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Ashley Madison – A Terrible Affair

In recent weeks the number one show on Netflix, ‘Baby Reindeer’ has been knocked off its perch by a show which has the nation gripped.


The story of Ashley Madison is perfect for the Netflix era as it’s a story of illicit affairs, hackers and blackmail.


The only genuine surprise, to me at least, is why it’s taken the world this long to wake up to the story. After all, the events that unfolded happened almost ten years ago, in July 2015.


The Ashley Madison backstory

If you’ve never heard of the ‘alternative’ dating site Ashley Madison, then here’s what you need to know.  Back in 2015 the site was hacked by a relatively unknown group of hackers known as ‘Team Impact’.  They targeted the site, as they believed the company that ran the site, Avid Life Media, were acting irresponsibly in promoting extra-marital affairs. Which is exactly what they were doing.


The sites tag line was “Life is too short. Have an affair.” Offering married couples the opportunity to meet others who were interested in ‘no strings attached’ conversations and affairs.


Team Impact believed this was immoral and demanded that the site be shut down, or they would release the data they had stolen.  To prove that they were serious they released personal information of over 2,500 members onto the Dark Web.  When Ashley Madison wasn’t shut down, the hackers released a further 60 Gigabytes of personal data. 


The business Impact

Of course there was a significant reputational impact for Ashley Madison, but it wasn’t all negative.  Although users of the site filed a $567 million class-action lawsuit against the company, membership of the site grew dramatically in the wake of the attack. The users finally settled the lawsuit in 2017, which cost Avid Life Media $11.2 Million.  Some might say this was a small price to pay, for global coverage.


The Personal Impact

The personal data of 32 million users was eventually spread across the internet for anyone to see. Including names, addresses, email addresses, search history, sexual preferences, and credit card transactions.


Although Team Impact were targeting the company, it was their customers who were to feel the heat from this breach.  As personal details of millions of people spread across the internet, it led to widespread fear of public shaming and damage to personal lives.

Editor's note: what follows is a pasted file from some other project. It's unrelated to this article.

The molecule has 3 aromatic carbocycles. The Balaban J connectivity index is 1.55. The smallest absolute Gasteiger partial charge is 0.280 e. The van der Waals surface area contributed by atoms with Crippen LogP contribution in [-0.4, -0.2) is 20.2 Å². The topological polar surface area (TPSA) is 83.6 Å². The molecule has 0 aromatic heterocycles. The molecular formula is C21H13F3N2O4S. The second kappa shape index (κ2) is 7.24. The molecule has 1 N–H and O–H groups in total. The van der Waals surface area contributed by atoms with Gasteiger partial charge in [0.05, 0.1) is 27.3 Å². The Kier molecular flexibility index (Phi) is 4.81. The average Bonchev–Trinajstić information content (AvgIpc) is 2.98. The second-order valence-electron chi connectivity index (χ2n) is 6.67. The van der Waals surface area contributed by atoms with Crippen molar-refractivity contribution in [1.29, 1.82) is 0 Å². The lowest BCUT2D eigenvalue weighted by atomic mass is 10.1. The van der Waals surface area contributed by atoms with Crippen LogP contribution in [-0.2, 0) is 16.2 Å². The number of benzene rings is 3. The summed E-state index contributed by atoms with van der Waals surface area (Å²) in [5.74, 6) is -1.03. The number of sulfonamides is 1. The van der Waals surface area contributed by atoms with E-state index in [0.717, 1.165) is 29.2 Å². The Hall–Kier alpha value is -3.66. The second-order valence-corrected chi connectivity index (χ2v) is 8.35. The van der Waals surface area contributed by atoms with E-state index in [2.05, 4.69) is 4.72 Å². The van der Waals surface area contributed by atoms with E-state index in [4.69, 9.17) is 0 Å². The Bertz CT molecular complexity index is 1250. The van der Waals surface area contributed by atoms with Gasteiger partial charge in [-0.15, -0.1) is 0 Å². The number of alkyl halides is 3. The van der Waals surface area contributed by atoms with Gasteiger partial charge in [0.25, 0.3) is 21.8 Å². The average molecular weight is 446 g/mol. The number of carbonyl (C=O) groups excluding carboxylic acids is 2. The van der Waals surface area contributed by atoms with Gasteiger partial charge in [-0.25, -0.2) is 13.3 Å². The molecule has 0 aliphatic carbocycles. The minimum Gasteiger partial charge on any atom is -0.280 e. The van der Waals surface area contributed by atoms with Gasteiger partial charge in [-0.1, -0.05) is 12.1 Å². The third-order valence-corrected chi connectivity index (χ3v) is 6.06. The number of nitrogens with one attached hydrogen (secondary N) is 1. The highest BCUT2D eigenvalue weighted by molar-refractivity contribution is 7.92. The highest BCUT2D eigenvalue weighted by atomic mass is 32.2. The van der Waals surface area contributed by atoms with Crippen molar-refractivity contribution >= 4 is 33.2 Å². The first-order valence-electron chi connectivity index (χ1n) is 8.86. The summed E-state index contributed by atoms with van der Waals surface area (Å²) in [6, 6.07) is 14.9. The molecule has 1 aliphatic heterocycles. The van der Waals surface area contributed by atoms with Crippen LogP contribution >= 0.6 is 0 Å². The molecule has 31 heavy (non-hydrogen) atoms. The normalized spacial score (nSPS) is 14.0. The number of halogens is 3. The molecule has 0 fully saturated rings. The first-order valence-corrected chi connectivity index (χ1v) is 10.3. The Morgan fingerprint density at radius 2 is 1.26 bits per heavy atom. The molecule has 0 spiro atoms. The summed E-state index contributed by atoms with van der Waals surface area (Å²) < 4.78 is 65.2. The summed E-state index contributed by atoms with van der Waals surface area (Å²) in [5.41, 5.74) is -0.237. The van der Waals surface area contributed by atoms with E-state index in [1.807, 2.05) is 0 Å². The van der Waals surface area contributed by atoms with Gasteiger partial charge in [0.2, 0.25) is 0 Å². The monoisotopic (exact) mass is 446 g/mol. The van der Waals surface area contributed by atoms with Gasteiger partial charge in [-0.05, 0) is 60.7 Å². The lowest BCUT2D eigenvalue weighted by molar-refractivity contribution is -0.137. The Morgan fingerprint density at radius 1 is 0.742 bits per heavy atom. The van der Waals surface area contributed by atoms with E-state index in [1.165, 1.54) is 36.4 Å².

Marriages and relationships broke down as people discovered their partners were members of the site. People in prominent public positions were ‘outed’ as being members of the site, leading them to have to resign from their jobs.


Sadly, it came to light that at least two people took their own lives as a direct result of the hack. While it is difficult to know how many others took their lives as a result, it undoubtedly caused untold stress and distress to the public involved.


The Social Impact

It’s worth pointing out that not everyone who engages in extra-marital affairs does so simply because they are ‘bored’ at home.  For example, in some countries, homosexuality is illegal, punishable by death. Therefore, some people marry to keep their true sexuality a secret, meaning they are forced to lead a double-life. 


Sites like Ashley Madison offer users the opportunity to explore or express their own sexuality without fear of reprisal or risk of personal harm or shame.  Dismissing Ashley Madison as a site where people are engaging in extra-marital affairs for the fun of it, is too simplistic. We need to look deeper and understand that there are myriad reasons people have affairs.


But who are we to judge?


What can we learn from this attack?

There are many lessons to take from the Ashley Madison attack, including the fact that it is still of interest almost ten years after it happened. This demonstrates that Information Security and Data Protection is of interest and relevant to us all.


We need to learn that when we hand over our personal (and sensitive) data to websites, we can’t always trust them to keep it safe. 


There are so many things we can practically do to keep ourselves safe online, from improving our password hygiene through to limiting what we share. But it all depends on what sites we’re using and why.


As a business we need to learn that we can be targeted at any time, by any group who disagrees with our business model, products or services. We also need to learn that ‘data’ is the most valuable asset we have, and that ‘data’ does not belong to us. We are merely custodians, and keepers of it. We need to do better at protecting it (for example implementing security controls like ISO27001).


But perhaps the greatest lesson of all is that we need to learn is that there is no such thing as 100% secure. When handing our data over to any company, institution or government body, we need to remember that it is of value to that business, but also to someone who might wish to do us harm.


We need to demand that businesses do better at protecting our data, not simply using it for their own ends.


More questions?

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